CCAGW Urges Utah House Labor and Commerce Committee to Oppose HB 308 | Council For Citizens Against Government Waste

CCAGW Urges Utah House Labor and Commerce Committee to Oppose HB 308

State Action

February 23 , 2022

House Business and Labor Committee
350 North State, Suite 350                                                                                                               
Salt Lake City, Utah 84114

Dear Representative,

On behalf of the 13,554 members and supporters of the Council for Citizens Against Government Waste (CCAGW) in Utah, I am writing to express our concerns and opposition to HB 308, which would institute a manufacturer mandate, which constitutes a government price control, thus further distorting the medical marketplace. 

CCAGW has long had concerns over the federal 340B drug discount program, which was created as part of the 1992 Veterans Health Care Act due to how Congress implemented the Medicaid Drug Rebate program in 1990. When the Medicaid drug benefit was written, the rebate value was based on the average manufacturer price (AMP) or the difference between the AMP and the lowest price charged to any entity in the U.S. Although Congress was alerted in hearings that using an all-inclusive AMP would be a problem, they did not factor in the significant discounts that pharmaceutical companies had been voluntarily giving the Department of Veterans Affairs (VA) and non-profit entities that served the indigent and uninsured. As a result, the generous discounts provided to the VA and non-profit entities disappeared.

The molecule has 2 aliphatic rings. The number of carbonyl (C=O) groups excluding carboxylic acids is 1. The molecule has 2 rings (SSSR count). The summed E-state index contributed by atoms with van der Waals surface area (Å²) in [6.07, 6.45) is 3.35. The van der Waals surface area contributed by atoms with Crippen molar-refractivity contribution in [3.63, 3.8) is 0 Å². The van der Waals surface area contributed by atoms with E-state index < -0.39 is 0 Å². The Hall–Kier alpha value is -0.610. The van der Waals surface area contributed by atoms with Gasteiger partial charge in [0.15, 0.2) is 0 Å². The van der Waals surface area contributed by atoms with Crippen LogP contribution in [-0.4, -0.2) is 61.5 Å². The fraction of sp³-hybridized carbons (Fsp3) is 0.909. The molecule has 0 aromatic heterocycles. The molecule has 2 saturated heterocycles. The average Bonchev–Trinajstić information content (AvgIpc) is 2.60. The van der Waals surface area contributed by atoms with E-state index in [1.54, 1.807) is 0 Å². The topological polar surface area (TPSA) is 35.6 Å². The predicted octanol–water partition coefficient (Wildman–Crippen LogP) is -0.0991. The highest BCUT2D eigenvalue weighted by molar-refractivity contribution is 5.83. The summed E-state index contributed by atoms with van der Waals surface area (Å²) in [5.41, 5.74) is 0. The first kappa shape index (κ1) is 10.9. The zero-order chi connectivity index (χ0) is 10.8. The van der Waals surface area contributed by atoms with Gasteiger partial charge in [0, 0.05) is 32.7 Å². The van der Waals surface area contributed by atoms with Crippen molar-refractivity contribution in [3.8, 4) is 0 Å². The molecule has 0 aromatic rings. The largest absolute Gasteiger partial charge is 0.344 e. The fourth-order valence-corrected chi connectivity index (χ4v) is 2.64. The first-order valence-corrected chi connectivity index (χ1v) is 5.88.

The 1992 law created two new price control programs, the VA Federal Ceiling Price program and the 340B Drug Discount Program, excluding their prices from the Medicaid rebate calculus. These price control programs, along with those found in the Medicare Part D coverage gap, have distorted the pharmaceutical marketplace in the U.S.

The 340B program was initially intended as a safety net for indigent and uninsured run by the Health Resources and Services Administration (HRSA). Today, the program has expanded eligibility to more Americans under the guise of the Affordable Care Act. The program has grown from $9 billion in 2014 to $29.9 billion in 2019 and represents more than 8 percent of all drug sales. Excessive expansion of the program has resulted in a lack of accountability and misuse by non-profit hospitals and for-profit pharmacies lining their pockets instead of passing on cost savings to the patients, as there is no current federal requirement to do so. 

In addition, a November 2021 Xcenda report confirmed that the 340B program is not being used to lower costs for patients as the program originally intended and that the hospitals and pharmacies that are profiting from the program are predominantly not located in areas that serve low-income people. These findings echo a 2018 New England Journal of Medicine study that "found compelling evidence that financial gains for hospitals were not associated with expanded care or lower mortality among low-income patients. The analysis suggested hospitals use the 340B program for financial gain and act contrary to the goals of the program to serve low-income patients." It makes no sense for the Utah legislature to expand and support such a failed program.

Utah risks a similar lawsuit as Arkansas's, which enacted similar legislation last year and was brought to court on September 29, 2021. The pricing mandate provisions violate federal law and are currently the subject of litigation in the U.S. District Court for the Eastern District of Arkansas.  

If legislators aim is to lower prescription drug costs for patients, the solution is not to expand a failing program and institute more government price controls. For the above reasons, CCAGW respectfully asks you to oppose HB 308. 

Tom Schatz
President, CCAGW

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